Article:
ZIMBABWEANS seem to be embracing the concept of adoption as a form of parenting following rigorous awareness campaigns by the Ministry of Labour and Social Welfare to demystify misconceptions surrounding the practice.
By Michael Gwarisa recently in Mutare
Presenting at the REPSSI organised Journalists Orientation workshop on Child reporting in Mutare, Child Protection Officer in the Ministry of Social Welfare, Mrs Patience Nhire said the Zimbabwean society was slowly moving away from traditional negative beliefs against adoption.
In the past, adoption used to be taboo in Zimbabwe as a result of misconceptions and myths around the practice. Raising a stranger as your own child, whose origin you are not aware of in our society attracts some spiritual connotations where people believe such as move would anger the gods and attract evil spirits such as Ngozi (avenging spirits), we have those myths in our society.
“However, we embarked on massive awareness campaigns between 2014 and 2015 where we wanted to demystify these misconceptions. We have been working with media that is Radio Television, and Newspapers in raising awareness on the advantages of adoption as well as trying to erase myths associated with adoption. Up to now, a week hardly goes by without getting applications for adoption,” said Mrs Nhire.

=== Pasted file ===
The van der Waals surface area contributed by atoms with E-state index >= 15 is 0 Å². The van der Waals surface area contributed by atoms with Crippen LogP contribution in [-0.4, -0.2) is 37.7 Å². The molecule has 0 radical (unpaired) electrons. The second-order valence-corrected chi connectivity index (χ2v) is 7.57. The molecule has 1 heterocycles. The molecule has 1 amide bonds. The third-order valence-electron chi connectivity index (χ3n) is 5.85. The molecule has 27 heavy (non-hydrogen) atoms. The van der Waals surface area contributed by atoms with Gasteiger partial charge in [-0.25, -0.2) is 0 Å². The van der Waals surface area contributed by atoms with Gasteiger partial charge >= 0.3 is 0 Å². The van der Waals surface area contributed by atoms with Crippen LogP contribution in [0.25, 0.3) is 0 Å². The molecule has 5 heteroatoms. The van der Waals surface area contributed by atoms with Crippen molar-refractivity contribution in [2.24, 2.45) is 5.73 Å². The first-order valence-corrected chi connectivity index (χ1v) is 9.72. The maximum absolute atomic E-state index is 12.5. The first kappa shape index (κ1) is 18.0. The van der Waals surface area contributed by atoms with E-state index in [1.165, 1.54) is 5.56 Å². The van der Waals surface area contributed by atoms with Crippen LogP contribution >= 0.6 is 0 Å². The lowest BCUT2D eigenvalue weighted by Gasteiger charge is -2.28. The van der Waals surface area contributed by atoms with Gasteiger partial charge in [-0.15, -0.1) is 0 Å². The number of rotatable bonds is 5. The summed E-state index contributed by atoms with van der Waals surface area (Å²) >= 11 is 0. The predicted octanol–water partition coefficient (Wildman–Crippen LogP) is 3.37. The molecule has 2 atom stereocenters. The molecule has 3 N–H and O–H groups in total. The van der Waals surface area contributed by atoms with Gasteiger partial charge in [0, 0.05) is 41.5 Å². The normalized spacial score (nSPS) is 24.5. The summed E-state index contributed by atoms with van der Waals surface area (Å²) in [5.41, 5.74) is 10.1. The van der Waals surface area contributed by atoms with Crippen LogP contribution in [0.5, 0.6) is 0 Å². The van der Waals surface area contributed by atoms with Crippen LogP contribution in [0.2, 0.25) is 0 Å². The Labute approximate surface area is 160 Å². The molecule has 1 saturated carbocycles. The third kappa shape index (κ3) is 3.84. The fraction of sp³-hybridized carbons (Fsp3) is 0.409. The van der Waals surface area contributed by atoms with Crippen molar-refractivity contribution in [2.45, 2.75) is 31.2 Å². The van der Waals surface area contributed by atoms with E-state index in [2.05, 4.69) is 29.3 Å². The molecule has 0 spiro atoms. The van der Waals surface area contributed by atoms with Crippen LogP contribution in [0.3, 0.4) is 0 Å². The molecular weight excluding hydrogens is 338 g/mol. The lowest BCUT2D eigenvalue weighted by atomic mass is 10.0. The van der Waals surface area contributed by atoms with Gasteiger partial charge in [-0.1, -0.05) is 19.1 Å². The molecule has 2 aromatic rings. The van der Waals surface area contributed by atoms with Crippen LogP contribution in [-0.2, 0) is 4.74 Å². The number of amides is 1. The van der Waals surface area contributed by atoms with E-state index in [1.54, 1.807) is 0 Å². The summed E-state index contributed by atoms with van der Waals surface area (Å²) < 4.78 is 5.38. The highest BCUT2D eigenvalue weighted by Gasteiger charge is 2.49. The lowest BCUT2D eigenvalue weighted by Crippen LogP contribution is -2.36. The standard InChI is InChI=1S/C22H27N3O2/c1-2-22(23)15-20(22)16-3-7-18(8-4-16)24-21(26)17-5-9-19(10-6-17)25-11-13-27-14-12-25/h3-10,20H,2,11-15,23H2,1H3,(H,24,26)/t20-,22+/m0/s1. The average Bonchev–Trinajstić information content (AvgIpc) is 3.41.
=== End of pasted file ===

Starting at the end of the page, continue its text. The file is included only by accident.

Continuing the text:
She however castigated unscrupulous Zimbabweans in the diaspora who want to abuse the adoption facility for commercial reasons.
“There is however another ugly trend that is developing where Zimbabweans in the diaspora especially in countries such as the United Kingdom, Australia and others, because of the benefits that come with having children in those countries, they are now coming back home to apply for adoption.
“The benefits that come with having children include free education, free healthcare and services and they are coming wanting to adopt for commercial reasons. As the Ministry of Labour and Social Welfare, we do not encourage people to adopt children for commercial purposes and for the sake of getting benefits.”
She also said government asses the situation and has to prove beyond reasonable doubt that a family whether from the diaspora or locally is really in need of a child before releasing.
In 2017, Social Welfare received and processed a total of 30 adoption applications from January 2015 to December 2017.
There are types of adoption that include de facto, whereby a couple jointly adopts a child belonging to the other spouse or is related to the other spouse, that is, where there is some prohibitive degree of consanguinity between the adopters and the child. Under the non de facto adoption type, a couple or an individual adopts a complete stranger.
In Zimbabwe, as a way to ensure a child is not adopted by people with ulterior intentions, adoption requires extensive initial screening and court procedures. To be eligible to adopt in Zimbabwe, parents should adhere to the Children’s Act (Chapter 5:06) Sections 57 to 75 which provide for the manner in which adoptions are carried out.